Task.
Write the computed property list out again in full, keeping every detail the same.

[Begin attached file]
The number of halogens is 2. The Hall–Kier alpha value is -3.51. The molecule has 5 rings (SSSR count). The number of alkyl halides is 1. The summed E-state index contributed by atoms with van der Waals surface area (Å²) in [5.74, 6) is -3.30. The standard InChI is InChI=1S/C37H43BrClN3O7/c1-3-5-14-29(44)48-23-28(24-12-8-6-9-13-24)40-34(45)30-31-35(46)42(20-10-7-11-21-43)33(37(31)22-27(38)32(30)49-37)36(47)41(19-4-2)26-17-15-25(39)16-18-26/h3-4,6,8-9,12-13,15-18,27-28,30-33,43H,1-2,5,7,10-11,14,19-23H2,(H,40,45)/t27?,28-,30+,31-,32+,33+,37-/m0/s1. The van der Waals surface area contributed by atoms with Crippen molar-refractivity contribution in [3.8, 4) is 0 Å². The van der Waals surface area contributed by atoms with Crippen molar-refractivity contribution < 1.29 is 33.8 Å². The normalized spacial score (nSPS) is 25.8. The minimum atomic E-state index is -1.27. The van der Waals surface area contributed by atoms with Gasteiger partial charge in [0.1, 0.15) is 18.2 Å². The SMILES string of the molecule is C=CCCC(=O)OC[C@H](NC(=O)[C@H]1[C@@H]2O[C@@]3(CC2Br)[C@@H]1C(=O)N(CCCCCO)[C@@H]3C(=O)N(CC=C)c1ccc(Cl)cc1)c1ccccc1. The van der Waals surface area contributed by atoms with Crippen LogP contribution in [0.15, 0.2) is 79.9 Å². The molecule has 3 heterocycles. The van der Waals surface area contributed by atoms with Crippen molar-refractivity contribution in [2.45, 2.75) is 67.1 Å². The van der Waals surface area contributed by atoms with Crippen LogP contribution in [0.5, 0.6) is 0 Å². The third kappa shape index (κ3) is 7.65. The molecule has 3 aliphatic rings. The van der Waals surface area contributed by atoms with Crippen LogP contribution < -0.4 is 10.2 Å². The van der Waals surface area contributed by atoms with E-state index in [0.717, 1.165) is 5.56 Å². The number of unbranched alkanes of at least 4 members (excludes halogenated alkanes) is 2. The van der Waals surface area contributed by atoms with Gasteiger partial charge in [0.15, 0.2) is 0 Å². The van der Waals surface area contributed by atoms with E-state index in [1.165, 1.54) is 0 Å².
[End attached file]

The number of halogens is 2. The Hall–Kier alpha value is -3.51. The molecule has 5 rings (SSSR count). The number of alkyl halides is 1. The summed E-state index contributed by atoms with van der Waals surface area (Å²) in [5.74, 6) is -3.30. The standard InChI is InChI=1S/C37H43BrClN3O7/c1-3-5-14-29(44)48-23-28(24-12-8-6-9-13-24)40-34(45)30-31-35(46)42(20-10-7-11-21-43)33(37(31)22-27(38)32(30)49-37)36(47)41(19-4-2)26-17-15-25(39)16-18-26/h3-4,6,8-9,12-13,15-18,27-28,30-33,43H,1-2,5,7,10-11,14,19-23H2,(H,40,45)/t27?,28-,30+,31-,32+,33+,37-/m0/s1. The van der Waals surface area contributed by atoms with Crippen molar-refractivity contribution in [3.8, 4) is 0 Å². The van der Waals surface area contributed by atoms with Crippen molar-refractivity contribution < 1.29 is 33.8 Å². The normalized spacial score (nSPS) is 25.8. The minimum atomic E-state index is -1.27. The van der Waals surface area contributed by atoms with Gasteiger partial charge in [0.1, 0.15) is 18.2 Å². The SMILES string of the molecule is C=CCCC(=O)OC[C@H](NC(=O)[C@H]1[C@@H]2O[C@@]3(CC2Br)[C@@H]1C(=O)N(CCCCCO)[C@@H]3C(=O)N(CC=C)c1ccc(Cl)cc1)c1ccccc1. The van der Waals surface area contributed by atoms with Crippen LogP contribution in [0.15, 0.2) is 79.9 Å². The molecule has 3 heterocycles. The van der Waals surface area contributed by atoms with Crippen molar-refractivity contribution in [2.45, 2.75) is 67.1 Å². The van der Waals surface area contributed by atoms with Crippen LogP contribution in [0.5, 0.6) is 0 Å². The third kappa shape index (κ3) is 7.65. The molecule has 3 aliphatic rings. The van der Waals surface area contributed by atoms with Crippen LogP contribution < -0.4 is 10.2 Å². The van der Waals surface area contributed by atoms with E-state index in [0.717, 1.165) is 5.56 Å². The number of unbranched alkanes of at least 4 members (excludes halogenated alkanes) is 2. The van der Waals surface area contributed by atoms with Gasteiger partial charge in [0.15, 0.2) is 0 Å². The van der Waals surface area contributed by atoms with E-state index in [1.165, 1.54) is 0 Å².